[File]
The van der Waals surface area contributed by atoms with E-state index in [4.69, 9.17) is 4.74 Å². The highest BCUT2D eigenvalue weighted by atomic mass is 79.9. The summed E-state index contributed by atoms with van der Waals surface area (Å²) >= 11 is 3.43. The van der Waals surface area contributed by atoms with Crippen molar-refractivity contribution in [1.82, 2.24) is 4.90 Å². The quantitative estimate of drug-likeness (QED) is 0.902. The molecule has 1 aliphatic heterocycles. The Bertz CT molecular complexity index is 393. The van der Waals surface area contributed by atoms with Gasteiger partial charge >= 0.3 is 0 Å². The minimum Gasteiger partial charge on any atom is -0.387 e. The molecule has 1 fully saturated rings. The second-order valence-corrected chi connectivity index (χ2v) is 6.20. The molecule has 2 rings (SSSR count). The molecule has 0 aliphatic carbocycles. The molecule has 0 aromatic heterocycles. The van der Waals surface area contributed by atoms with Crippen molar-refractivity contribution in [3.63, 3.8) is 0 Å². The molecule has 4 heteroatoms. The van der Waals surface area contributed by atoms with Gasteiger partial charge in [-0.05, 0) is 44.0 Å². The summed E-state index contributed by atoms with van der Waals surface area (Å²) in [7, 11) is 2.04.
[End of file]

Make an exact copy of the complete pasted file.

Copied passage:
The van der Waals surface area contributed by atoms with E-state index in [4.69, 9.17) is 4.74 Å². The highest BCUT2D eigenvalue weighted by atomic mass is 79.9. The summed E-state index contributed by atoms with van der Waals surface area (Å²) >= 11 is 3.43. The van der Waals surface area contributed by atoms with Crippen molar-refractivity contribution in [1.82, 2.24) is 4.90 Å². The quantitative estimate of drug-likeness (QED) is 0.902. The molecule has 1 aliphatic heterocycles. The Bertz CT molecular complexity index is 393. The van der Waals surface area contributed by atoms with Gasteiger partial charge >= 0.3 is 0 Å². The minimum Gasteiger partial charge on any atom is -0.387 e. The molecule has 1 fully saturated rings. The second-order valence-corrected chi connectivity index (χ2v) is 6.20. The molecule has 2 rings (SSSR count). The molecule has 0 aliphatic carbocycles. The molecule has 0 aromatic heterocycles. The van der Waals surface area contributed by atoms with Crippen molar-refractivity contribution in [3.63, 3.8) is 0 Å². The molecule has 4 heteroatoms. The van der Waals surface area contributed by atoms with Gasteiger partial charge in [-0.05, 0) is 44.0 Å². The summed E-state index contributed by atoms with van der Waals surface area (Å²) in [7, 11) is 2.04.